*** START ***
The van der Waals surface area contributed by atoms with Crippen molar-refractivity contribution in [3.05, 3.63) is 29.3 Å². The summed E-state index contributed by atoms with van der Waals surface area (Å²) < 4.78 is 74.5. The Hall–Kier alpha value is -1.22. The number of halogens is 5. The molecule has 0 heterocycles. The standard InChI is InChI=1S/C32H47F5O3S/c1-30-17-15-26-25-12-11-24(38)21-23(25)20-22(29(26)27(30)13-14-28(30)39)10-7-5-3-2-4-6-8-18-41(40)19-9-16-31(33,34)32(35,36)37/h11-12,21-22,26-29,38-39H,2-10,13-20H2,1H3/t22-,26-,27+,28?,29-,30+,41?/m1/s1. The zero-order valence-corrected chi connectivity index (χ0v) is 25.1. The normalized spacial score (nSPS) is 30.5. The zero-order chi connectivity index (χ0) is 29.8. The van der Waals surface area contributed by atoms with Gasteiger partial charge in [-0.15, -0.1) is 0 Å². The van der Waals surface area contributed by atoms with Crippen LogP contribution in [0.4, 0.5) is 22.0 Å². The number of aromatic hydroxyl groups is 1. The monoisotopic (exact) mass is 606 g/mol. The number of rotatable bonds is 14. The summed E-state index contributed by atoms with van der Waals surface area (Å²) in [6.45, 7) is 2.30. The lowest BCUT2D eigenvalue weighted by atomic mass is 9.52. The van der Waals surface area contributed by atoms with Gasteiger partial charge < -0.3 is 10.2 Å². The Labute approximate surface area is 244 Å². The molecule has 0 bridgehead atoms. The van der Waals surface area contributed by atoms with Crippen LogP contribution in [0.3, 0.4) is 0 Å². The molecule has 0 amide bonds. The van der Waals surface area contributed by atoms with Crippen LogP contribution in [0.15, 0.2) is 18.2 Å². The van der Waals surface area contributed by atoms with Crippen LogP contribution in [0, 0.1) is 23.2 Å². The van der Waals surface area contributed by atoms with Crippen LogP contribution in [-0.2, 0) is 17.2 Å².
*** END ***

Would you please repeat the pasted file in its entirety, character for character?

The van der Waals surface area contributed by atoms with Crippen molar-refractivity contribution in [3.05, 3.63) is 29.3 Å². The summed E-state index contributed by atoms with van der Waals surface area (Å²) < 4.78 is 74.5. The Hall–Kier alpha value is -1.22. The number of halogens is 5. The molecule has 0 heterocycles. The standard InChI is InChI=1S/C32H47F5O3S/c1-30-17-15-26-25-12-11-24(38)21-23(25)20-22(29(26)27(30)13-14-28(30)39)10-7-5-3-2-4-6-8-18-41(40)19-9-16-31(33,34)32(35,36)37/h11-12,21-22,26-29,38-39H,2-10,13-20H2,1H3/t22-,26-,27+,28?,29-,30+,41?/m1/s1. The zero-order valence-corrected chi connectivity index (χ0v) is 25.1. The normalized spacial score (nSPS) is 30.5. The zero-order chi connectivity index (χ0) is 29.8. The van der Waals surface area contributed by atoms with Gasteiger partial charge in [-0.15, -0.1) is 0 Å². The van der Waals surface area contributed by atoms with Crippen LogP contribution in [0.4, 0.5) is 22.0 Å². The number of aromatic hydroxyl groups is 1. The monoisotopic (exact) mass is 606 g/mol. The number of rotatable bonds is 14. The summed E-state index contributed by atoms with van der Waals surface area (Å²) in [6.45, 7) is 2.30. The lowest BCUT2D eigenvalue weighted by atomic mass is 9.52. The van der Waals surface area contributed by atoms with Gasteiger partial charge < -0.3 is 10.2 Å². The Labute approximate surface area is 244 Å². The molecule has 0 bridgehead atoms. The van der Waals surface area contributed by atoms with Crippen LogP contribution in [0.3, 0.4) is 0 Å². The molecule has 0 amide bonds. The van der Waals surface area contributed by atoms with Crippen LogP contribution in [0.15, 0.2) is 18.2 Å². The van der Waals surface area contributed by atoms with Crippen LogP contribution in [0, 0.1) is 23.2 Å². The van der Waals surface area contributed by atoms with Crippen LogP contribution in [-0.2, 0) is 17.2 Å².